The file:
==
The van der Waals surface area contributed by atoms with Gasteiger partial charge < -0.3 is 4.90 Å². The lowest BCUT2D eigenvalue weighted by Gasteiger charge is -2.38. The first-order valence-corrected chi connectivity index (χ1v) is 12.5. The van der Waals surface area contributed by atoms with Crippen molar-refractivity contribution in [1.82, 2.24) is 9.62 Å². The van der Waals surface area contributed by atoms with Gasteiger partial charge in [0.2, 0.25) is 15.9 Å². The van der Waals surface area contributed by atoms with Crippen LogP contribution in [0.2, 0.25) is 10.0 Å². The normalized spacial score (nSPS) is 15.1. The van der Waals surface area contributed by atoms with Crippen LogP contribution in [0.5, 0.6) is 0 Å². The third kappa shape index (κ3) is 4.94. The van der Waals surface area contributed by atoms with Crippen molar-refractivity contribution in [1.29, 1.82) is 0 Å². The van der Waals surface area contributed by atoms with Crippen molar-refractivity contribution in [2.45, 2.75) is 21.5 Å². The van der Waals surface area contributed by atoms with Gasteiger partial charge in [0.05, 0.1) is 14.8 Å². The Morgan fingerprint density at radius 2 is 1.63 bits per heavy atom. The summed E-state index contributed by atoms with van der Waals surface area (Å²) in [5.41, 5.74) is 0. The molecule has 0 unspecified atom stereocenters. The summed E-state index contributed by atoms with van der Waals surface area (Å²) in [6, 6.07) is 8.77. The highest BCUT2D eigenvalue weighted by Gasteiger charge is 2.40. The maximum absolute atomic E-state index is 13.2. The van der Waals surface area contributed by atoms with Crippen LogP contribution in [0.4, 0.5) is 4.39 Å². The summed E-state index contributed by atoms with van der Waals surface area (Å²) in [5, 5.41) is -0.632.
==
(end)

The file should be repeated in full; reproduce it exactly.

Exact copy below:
The van der Waals surface area contributed by atoms with Gasteiger partial charge < -0.3 is 4.90 Å². The lowest BCUT2D eigenvalue weighted by Gasteiger charge is -2.38. The first-order valence-corrected chi connectivity index (χ1v) is 12.5. The van der Waals surface area contributed by atoms with Crippen molar-refractivity contribution in [1.82, 2.24) is 9.62 Å². The van der Waals surface area contributed by atoms with Gasteiger partial charge in [0.2, 0.25) is 15.9 Å². The van der Waals surface area contributed by atoms with Crippen LogP contribution in [0.2, 0.25) is 10.0 Å². The normalized spacial score (nSPS) is 15.1. The van der Waals surface area contributed by atoms with Crippen LogP contribution in [0.5, 0.6) is 0 Å². The third kappa shape index (κ3) is 4.94. The van der Waals surface area contributed by atoms with Crippen molar-refractivity contribution in [1.29, 1.82) is 0 Å². The van der Waals surface area contributed by atoms with Crippen molar-refractivity contribution in [2.45, 2.75) is 21.5 Å². The van der Waals surface area contributed by atoms with Gasteiger partial charge in [0.05, 0.1) is 14.8 Å². The Morgan fingerprint density at radius 2 is 1.63 bits per heavy atom. The summed E-state index contributed by atoms with van der Waals surface area (Å²) in [5.41, 5.74) is 0. The molecule has 0 unspecified atom stereocenters. The summed E-state index contributed by atoms with van der Waals surface area (Å²) in [6, 6.07) is 8.77. The highest BCUT2D eigenvalue weighted by Gasteiger charge is 2.40. The maximum absolute atomic E-state index is 13.2. The van der Waals surface area contributed by atoms with Crippen LogP contribution in [0.4, 0.5) is 4.39 Å². The summed E-state index contributed by atoms with van der Waals surface area (Å²) in [5, 5.41) is -0.632.